After years of misfired sequels and cross-overs, this prequel to Alien is the most interesting take on the universe in years. The return of original director Ridley Scott may have accidentally highlighted some of the film’s shortcomings, though.
After starting with a truly intriguing opening, the film settles into a very familiar groove. It feels like the original Alien. You’d think would be good - indeed, it’s one of the reasons you’d want Ridley Scott back. But it’s more than just the look and feel. Plot beats from Alien get reused: a small crew, alone on alien planet, start getting picked off one by one. Fortunately, the film last third veers to do something different than Alien - but even some of those elements feel like they came from Scott’s other SF opus, Blade Runner.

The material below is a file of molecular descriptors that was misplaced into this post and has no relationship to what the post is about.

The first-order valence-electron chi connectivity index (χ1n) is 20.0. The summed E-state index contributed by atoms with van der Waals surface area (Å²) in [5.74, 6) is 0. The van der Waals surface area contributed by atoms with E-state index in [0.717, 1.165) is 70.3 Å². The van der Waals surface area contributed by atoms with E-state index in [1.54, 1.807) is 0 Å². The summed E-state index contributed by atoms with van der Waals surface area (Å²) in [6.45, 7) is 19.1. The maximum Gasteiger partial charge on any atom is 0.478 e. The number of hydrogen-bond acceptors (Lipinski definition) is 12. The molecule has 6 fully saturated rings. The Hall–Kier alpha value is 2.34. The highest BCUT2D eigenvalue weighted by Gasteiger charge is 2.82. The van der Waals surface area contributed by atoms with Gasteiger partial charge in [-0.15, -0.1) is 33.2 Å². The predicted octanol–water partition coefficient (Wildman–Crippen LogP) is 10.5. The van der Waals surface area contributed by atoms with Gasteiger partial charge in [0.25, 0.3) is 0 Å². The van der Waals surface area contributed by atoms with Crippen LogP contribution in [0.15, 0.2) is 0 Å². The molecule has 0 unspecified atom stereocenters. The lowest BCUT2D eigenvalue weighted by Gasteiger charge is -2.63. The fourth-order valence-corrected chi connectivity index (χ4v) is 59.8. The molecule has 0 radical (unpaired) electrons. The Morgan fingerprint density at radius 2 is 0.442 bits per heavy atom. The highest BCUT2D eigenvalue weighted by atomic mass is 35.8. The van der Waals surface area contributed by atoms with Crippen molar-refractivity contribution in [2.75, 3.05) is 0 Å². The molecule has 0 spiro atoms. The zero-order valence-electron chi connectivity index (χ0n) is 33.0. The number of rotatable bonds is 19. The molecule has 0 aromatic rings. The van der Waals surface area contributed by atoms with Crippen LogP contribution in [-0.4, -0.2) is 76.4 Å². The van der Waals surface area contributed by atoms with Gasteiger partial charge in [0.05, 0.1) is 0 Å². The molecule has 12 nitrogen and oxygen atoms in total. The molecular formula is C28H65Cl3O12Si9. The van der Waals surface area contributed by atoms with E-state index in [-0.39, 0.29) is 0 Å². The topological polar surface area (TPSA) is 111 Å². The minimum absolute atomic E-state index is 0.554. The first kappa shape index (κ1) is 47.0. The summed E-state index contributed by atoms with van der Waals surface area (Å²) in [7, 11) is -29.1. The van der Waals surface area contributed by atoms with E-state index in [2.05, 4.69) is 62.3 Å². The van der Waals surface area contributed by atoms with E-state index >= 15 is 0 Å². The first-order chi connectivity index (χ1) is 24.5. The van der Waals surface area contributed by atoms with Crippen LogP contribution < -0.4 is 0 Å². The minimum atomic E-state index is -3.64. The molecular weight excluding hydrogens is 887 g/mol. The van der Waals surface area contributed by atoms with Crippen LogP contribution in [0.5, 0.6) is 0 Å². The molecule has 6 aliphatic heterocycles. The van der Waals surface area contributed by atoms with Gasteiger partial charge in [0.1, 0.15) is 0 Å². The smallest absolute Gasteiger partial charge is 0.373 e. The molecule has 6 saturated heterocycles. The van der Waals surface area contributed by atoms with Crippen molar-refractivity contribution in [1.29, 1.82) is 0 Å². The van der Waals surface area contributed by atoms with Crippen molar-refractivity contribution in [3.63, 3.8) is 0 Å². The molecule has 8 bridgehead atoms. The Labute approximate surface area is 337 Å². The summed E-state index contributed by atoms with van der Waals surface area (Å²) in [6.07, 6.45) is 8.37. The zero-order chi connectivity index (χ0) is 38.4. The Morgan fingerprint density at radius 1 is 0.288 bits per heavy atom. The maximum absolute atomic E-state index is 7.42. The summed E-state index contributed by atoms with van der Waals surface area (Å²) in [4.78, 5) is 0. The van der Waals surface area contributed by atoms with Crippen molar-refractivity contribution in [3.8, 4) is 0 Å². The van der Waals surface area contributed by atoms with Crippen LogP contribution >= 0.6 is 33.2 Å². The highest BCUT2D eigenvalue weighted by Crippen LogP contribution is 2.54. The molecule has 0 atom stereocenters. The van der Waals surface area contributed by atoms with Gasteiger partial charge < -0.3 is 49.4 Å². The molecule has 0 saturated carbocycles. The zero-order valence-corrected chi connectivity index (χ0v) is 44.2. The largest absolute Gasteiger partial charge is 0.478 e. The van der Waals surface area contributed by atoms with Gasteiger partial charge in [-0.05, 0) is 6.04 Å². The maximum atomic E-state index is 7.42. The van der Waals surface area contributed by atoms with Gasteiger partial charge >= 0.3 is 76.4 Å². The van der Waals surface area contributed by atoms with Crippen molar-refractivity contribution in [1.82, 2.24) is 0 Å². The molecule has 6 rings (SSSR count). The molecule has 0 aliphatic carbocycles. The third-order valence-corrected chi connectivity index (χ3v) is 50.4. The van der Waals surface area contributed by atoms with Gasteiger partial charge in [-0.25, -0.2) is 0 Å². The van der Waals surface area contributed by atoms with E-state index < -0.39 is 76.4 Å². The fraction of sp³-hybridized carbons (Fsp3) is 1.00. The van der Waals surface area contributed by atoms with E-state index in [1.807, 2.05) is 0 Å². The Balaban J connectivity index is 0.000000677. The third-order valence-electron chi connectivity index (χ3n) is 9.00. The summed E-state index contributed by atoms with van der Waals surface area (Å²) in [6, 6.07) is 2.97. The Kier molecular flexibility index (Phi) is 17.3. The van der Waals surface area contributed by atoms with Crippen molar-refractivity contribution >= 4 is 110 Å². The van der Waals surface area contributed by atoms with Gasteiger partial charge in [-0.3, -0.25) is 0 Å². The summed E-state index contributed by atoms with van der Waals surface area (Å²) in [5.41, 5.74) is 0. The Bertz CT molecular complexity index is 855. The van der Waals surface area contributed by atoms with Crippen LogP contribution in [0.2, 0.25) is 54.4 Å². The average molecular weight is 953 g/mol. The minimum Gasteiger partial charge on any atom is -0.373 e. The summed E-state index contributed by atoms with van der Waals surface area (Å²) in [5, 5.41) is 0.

Prometheus doesn’t repeat Alien or Blade Runner - but it does rhyme.
There are a few other weak points in the script. Certain character actions seem unmotivated, and exist purely to advance the plot (though none are as bad as going back for the ship’s cat). Compounding the familiarity issue, the archaeological elements are reminiscent of Alien vs. Predator. And don’t get me started on scientific plausibility.
While I was hoping for more originality, this film is has much to offer. There are truly intense and scary scenes. The performances are strong. Noomi Rapace is a solid lead. Michael Fassbender makes a suitable robot, pitching his performance right into uncanney valley. My favourite, though, was Charlize Theron’s surprising turn as the striking Ms. Vickers.
And this film looks fabulous in 3-D. The scenes consistently have real depth throughout. I think it’s one of the better looking live action 3-D films in a while.
Ultimately, Prometheus ends on just the right note. After a fairly grim set of events, the resolution feels like something that bears allegiance more to classic, optimistic science fiction than horror. Just like the myth it takes its name from, the finale is about yearning for more.